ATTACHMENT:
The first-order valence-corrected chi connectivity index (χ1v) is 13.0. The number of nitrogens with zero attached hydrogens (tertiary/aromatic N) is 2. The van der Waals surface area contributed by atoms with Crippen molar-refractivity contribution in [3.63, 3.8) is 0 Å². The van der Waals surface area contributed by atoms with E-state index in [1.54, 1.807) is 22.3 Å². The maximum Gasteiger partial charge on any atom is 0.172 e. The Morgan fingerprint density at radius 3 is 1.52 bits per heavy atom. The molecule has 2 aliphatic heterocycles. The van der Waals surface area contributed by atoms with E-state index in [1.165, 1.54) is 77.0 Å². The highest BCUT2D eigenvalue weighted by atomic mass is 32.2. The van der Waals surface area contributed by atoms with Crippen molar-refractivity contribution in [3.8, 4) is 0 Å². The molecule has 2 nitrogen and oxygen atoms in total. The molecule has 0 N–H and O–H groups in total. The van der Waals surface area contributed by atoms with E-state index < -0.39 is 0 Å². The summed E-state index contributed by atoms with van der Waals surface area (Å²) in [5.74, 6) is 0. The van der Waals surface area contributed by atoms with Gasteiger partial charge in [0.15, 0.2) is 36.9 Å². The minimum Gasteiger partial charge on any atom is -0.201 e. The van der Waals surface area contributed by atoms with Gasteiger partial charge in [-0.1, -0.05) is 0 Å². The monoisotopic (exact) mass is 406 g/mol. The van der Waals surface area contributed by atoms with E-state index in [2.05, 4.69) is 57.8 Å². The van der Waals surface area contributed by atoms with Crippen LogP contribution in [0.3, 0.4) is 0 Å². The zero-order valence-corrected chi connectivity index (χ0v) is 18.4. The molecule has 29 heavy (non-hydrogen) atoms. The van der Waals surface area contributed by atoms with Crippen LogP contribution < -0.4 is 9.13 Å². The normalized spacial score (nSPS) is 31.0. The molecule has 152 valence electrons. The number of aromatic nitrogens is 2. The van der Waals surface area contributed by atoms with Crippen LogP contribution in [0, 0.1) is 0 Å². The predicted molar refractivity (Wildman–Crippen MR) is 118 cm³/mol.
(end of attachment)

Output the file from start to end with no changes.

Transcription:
The first-order valence-corrected chi connectivity index (χ1v) is 13.0. The number of nitrogens with zero attached hydrogens (tertiary/aromatic N) is 2. The van der Waals surface area contributed by atoms with Crippen molar-refractivity contribution in [3.63, 3.8) is 0 Å². The van der Waals surface area contributed by atoms with E-state index in [1.54, 1.807) is 22.3 Å². The maximum Gasteiger partial charge on any atom is 0.172 e. The Morgan fingerprint density at radius 3 is 1.52 bits per heavy atom. The molecule has 2 aliphatic heterocycles. The van der Waals surface area contributed by atoms with E-state index in [1.165, 1.54) is 77.0 Å². The highest BCUT2D eigenvalue weighted by atomic mass is 32.2. The van der Waals surface area contributed by atoms with Crippen molar-refractivity contribution in [3.8, 4) is 0 Å². The molecule has 2 nitrogen and oxygen atoms in total. The molecule has 0 N–H and O–H groups in total. The van der Waals surface area contributed by atoms with E-state index < -0.39 is 0 Å². The summed E-state index contributed by atoms with van der Waals surface area (Å²) in [5.74, 6) is 0. The van der Waals surface area contributed by atoms with Gasteiger partial charge in [0.15, 0.2) is 36.9 Å². The minimum Gasteiger partial charge on any atom is -0.201 e. The van der Waals surface area contributed by atoms with Gasteiger partial charge in [-0.1, -0.05) is 0 Å². The monoisotopic (exact) mass is 406 g/mol. The van der Waals surface area contributed by atoms with E-state index in [2.05, 4.69) is 57.8 Å². The van der Waals surface area contributed by atoms with Crippen LogP contribution in [0.3, 0.4) is 0 Å². The zero-order valence-corrected chi connectivity index (χ0v) is 18.4. The molecule has 29 heavy (non-hydrogen) atoms. The van der Waals surface area contributed by atoms with Crippen LogP contribution < -0.4 is 9.13 Å². The normalized spacial score (nSPS) is 31.0. The molecule has 152 valence electrons. The number of aromatic nitrogens is 2. The van der Waals surface area contributed by atoms with Crippen LogP contribution in [0, 0.1) is 0 Å². The predicted molar refractivity (Wildman–Crippen MR) is 118 cm³/mol.